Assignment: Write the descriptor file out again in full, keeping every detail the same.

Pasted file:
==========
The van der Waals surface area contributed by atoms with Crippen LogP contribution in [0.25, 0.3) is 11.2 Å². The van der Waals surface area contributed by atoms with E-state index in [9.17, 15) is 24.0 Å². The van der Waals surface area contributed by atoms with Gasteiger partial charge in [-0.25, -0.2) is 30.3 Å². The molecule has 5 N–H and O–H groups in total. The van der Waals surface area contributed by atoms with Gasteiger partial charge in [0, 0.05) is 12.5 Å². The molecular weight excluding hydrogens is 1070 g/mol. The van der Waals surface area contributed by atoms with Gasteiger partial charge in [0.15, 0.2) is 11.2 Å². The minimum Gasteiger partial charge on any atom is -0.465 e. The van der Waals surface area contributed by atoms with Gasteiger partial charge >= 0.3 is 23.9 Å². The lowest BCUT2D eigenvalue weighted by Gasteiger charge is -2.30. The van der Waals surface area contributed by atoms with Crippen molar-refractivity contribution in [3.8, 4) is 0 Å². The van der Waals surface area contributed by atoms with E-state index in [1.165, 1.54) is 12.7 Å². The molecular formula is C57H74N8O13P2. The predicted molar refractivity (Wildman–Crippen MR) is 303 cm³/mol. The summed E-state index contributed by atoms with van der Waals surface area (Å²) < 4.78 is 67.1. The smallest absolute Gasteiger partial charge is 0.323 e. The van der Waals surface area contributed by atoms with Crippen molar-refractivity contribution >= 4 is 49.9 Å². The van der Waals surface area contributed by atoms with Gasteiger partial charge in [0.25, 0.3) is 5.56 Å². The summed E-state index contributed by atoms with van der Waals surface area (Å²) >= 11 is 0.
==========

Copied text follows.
The van der Waals surface area contributed by atoms with Crippen LogP contribution in [0.25, 0.3) is 11.2 Å². The van der Waals surface area contributed by atoms with E-state index in [9.17, 15) is 24.0 Å². The van der Waals surface area contributed by atoms with Gasteiger partial charge in [-0.25, -0.2) is 30.3 Å². The molecule has 5 N–H and O–H groups in total. The van der Waals surface area contributed by atoms with Gasteiger partial charge in [0, 0.05) is 12.5 Å². The molecular weight excluding hydrogens is 1070 g/mol. The van der Waals surface area contributed by atoms with Gasteiger partial charge in [0.15, 0.2) is 11.2 Å². The minimum Gasteiger partial charge on any atom is -0.465 e. The van der Waals surface area contributed by atoms with Gasteiger partial charge >= 0.3 is 23.9 Å². The lowest BCUT2D eigenvalue weighted by Gasteiger charge is -2.30. The van der Waals surface area contributed by atoms with Crippen molar-refractivity contribution in [3.8, 4) is 0 Å². The van der Waals surface area contributed by atoms with E-state index in [1.165, 1.54) is 12.7 Å². The molecular formula is C57H74N8O13P2. The predicted molar refractivity (Wildman–Crippen MR) is 303 cm³/mol. The summed E-state index contributed by atoms with van der Waals surface area (Å²) < 4.78 is 67.1. The smallest absolute Gasteiger partial charge is 0.323 e. The van der Waals surface area contributed by atoms with Crippen molar-refractivity contribution >= 4 is 49.9 Å². The van der Waals surface area contributed by atoms with Gasteiger partial charge in [0.25, 0.3) is 5.56 Å². The summed E-state index contributed by atoms with van der Waals surface area (Å²) >= 11 is 0.